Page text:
5. So South Florida couldn’t have been a better landing spot for William Hayes?

WH: It’s the perfect spot for me. I can fish all I want and I’m playing with a bunch of people who want to be great. It can’t get much better than this. There isn’t one bad person in this locker room. When I first got here, I met Jarvis Landry and remember saying to myself, ‘man, this dude is going to be like a prima donna.’ Man, was I wrong. He’s probably one of the nicest individuals I’ve ever met. It’s like that with the whole locker room, not one single bad dude.

6. This team has already had to overcome so many off-the-field distractions that might have rattled other teams. What is it about this team that gives it the ability to stay focused and move on?

WH: I don’t think we’ve had any distractions. A hurricane? Nah, that was just something that happened. You move on to the next week. It’s sad for a lot of people. The distractions are for the people who live an every day life and are trying to figure out how to survive with their house messed up because of the storm. My heart goes out for those people whose lives were disrupted. We’re thinking about how to win a football game and they’re thinking about where they’re going to live. That’s the real distraction.

7. How do you end up playing college ball at Winston-Salem State? Not exactly a football powerhouse.

WH: Truthful? I had bad grades in high school in High Point, North Carolina. I just didn’t take school seriously enough. My life was a dead road back then. I didn’t understand the significance of not doing the right thing in high school. For me, I just wanted to have fun. People ask me if I had another shot at high school, if I would do things differently, and I tell them no because it helped me become the man I am today. When I had the opportunity to go to college, even at a small school like Winston-Salem, I didn’t take it for granted. I worked hard. I gave up the chance of playing at a Division I school because of bad grades, but it made me hungrier. At least somebody took a chance on me and for that I’m grateful.

8. You are 32 years. Did you ever think you’d play this game this long?

WH: It’s funny, I was talking to Mike Pouncey the other day. He was telling me his ultimate goal was to play 10 years in this league. My goal was just to make it. I think I wanted four years so I could get my pension. But I wasn’t sure if I was even going to make it that long. I was so raw out of college. I had a lot of learning to do. I struggled my first few years. Once I really applied myself, it got easier. But no, I never thought I’d be here this long.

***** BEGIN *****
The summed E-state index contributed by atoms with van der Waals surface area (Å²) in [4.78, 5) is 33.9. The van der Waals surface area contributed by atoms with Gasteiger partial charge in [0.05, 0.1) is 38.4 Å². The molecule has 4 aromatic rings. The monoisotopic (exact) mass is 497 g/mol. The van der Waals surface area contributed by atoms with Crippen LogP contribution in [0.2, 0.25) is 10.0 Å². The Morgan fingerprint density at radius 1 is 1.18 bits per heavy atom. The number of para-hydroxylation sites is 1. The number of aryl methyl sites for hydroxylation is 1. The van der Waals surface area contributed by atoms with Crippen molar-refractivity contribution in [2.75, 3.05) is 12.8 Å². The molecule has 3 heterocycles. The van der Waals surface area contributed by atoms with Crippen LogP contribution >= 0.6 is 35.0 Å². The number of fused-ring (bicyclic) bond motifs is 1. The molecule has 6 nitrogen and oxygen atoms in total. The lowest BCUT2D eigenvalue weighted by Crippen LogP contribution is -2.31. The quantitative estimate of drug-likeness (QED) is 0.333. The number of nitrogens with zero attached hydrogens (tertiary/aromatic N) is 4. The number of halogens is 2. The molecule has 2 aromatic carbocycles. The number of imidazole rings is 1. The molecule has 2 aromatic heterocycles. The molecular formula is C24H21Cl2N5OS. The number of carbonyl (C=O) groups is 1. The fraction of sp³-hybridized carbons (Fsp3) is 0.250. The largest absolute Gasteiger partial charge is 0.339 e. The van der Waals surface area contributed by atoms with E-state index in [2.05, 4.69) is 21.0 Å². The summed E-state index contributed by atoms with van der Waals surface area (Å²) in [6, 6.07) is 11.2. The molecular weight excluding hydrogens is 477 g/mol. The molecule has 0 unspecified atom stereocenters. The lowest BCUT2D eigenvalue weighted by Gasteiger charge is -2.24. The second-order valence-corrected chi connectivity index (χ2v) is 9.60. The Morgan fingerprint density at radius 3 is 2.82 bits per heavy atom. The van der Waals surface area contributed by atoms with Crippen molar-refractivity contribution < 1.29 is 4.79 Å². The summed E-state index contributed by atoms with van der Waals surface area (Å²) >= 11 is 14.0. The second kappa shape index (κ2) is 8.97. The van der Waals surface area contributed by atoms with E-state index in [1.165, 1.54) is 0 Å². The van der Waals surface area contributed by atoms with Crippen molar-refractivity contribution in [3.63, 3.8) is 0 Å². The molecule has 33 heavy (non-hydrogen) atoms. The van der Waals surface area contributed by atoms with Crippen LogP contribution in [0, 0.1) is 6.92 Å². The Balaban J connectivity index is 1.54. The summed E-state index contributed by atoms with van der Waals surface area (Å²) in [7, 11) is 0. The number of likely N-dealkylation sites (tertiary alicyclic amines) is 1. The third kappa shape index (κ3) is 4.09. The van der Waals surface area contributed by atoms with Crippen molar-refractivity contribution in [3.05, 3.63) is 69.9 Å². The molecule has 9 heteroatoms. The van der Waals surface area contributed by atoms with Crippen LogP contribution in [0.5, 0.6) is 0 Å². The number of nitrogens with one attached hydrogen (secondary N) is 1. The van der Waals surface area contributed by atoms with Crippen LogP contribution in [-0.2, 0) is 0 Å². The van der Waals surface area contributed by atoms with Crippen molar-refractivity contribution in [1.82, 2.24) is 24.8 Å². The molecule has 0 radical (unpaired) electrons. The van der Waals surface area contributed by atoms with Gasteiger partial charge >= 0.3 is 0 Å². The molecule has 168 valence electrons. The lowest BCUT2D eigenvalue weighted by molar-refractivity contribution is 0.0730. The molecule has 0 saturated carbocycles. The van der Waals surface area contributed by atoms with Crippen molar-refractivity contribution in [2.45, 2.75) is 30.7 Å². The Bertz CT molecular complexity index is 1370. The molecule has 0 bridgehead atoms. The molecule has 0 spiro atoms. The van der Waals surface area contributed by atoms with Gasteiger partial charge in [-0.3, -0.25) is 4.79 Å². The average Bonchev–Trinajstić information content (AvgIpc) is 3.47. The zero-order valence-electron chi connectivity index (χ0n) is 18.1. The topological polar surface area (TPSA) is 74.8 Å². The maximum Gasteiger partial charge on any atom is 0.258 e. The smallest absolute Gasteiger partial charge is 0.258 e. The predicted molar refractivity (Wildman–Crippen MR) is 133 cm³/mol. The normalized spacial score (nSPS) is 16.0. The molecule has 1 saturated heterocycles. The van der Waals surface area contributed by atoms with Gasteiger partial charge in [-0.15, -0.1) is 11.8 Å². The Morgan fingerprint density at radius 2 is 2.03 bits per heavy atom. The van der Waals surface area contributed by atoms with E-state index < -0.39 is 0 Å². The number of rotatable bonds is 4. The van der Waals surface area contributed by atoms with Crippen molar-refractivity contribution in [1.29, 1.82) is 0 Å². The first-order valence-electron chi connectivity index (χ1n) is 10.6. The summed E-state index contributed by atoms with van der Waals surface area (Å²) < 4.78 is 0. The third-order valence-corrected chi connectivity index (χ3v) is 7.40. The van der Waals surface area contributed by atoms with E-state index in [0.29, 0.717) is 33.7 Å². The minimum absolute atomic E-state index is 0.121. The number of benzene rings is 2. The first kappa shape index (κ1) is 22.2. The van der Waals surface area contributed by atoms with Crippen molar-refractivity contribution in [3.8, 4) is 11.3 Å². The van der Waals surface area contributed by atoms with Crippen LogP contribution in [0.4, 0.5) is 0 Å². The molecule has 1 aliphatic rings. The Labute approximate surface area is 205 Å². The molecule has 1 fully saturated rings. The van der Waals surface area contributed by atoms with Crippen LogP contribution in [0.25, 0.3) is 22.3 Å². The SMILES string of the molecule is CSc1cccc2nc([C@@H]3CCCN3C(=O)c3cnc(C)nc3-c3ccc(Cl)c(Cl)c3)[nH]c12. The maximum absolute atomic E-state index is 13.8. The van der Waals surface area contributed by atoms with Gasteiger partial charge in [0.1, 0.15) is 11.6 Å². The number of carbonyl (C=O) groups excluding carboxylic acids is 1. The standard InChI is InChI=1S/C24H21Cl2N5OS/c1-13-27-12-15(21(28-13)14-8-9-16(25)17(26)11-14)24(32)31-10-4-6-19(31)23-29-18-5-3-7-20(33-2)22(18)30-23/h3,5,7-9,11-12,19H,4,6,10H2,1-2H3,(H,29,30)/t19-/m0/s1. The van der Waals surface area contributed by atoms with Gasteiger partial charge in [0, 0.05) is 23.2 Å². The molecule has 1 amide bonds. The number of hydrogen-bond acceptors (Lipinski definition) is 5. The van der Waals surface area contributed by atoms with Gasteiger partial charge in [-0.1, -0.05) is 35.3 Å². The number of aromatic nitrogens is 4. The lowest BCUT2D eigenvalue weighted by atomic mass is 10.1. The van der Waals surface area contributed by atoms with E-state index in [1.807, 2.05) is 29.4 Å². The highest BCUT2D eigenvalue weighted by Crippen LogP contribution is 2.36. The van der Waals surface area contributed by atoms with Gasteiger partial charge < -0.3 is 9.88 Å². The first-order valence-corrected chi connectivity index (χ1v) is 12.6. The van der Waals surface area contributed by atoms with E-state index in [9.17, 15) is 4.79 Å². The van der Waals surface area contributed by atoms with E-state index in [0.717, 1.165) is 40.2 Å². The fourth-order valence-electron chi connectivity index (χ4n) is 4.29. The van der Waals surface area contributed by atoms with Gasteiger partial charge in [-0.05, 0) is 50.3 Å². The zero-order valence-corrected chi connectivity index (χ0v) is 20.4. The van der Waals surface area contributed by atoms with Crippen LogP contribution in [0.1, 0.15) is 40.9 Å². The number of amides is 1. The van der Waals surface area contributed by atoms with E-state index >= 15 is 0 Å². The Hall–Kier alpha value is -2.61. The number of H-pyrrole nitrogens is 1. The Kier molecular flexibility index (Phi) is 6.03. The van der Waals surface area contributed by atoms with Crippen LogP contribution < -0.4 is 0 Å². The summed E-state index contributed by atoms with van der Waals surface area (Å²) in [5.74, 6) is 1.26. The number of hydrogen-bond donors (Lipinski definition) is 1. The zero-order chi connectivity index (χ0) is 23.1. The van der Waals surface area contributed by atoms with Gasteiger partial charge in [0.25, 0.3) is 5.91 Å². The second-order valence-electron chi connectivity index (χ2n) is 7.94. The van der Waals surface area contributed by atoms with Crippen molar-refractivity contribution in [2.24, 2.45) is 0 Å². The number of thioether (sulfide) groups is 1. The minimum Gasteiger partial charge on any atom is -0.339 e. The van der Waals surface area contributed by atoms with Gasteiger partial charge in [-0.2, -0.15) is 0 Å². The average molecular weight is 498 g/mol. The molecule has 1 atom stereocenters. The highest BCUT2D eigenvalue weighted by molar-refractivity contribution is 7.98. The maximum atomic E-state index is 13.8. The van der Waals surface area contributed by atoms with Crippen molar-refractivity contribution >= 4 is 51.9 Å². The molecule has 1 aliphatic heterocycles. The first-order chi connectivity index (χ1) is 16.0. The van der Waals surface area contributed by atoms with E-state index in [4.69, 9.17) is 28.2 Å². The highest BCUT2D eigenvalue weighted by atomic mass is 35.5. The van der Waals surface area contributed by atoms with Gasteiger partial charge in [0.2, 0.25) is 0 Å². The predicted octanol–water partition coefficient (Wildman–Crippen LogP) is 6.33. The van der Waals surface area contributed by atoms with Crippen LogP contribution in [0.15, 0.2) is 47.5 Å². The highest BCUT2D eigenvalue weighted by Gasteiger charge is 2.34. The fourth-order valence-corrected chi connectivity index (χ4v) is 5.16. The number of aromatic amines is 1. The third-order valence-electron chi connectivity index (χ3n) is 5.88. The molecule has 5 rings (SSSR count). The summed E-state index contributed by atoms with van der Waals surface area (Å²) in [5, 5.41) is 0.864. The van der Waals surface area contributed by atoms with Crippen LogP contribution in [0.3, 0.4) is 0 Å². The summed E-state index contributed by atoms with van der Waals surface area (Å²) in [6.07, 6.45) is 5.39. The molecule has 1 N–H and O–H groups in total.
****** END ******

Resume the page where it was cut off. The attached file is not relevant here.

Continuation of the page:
9. So it’s the offseason and you can eat anything you want. What do you go for?

WH: Ah, there are so many things. My ladies’ aunt makes the best chitlins. I know it sounds disgusting, but I’m just missing something if I don’t have those chitlins once in a while. My sister’s banana pudding is something else I can’t resist. So good. And, oh yeah, fried pork chops. Can eat those forever. As you can see, there’s a lot I like to eat.

10. Finally, when you are doing playing, how do you want to be remembered?

WH: Just as a great teammate. When I took on this game, I didn’t care about being another Ray Lewis or a Reggie White or a Bruce Smith. I didn’t want to be one of the greats. I wanted to be my own man, somebody who cared for those around him and who loved to compete. Hey’ I’m living a dream. Every time I step on the field I think about how fortunate I am because, in reality, the best football player from High Point, North Carolina probably never got the chance I’m getting. I mean I started one year in high school. How lucky am I? It’s something I’ll never take for granted.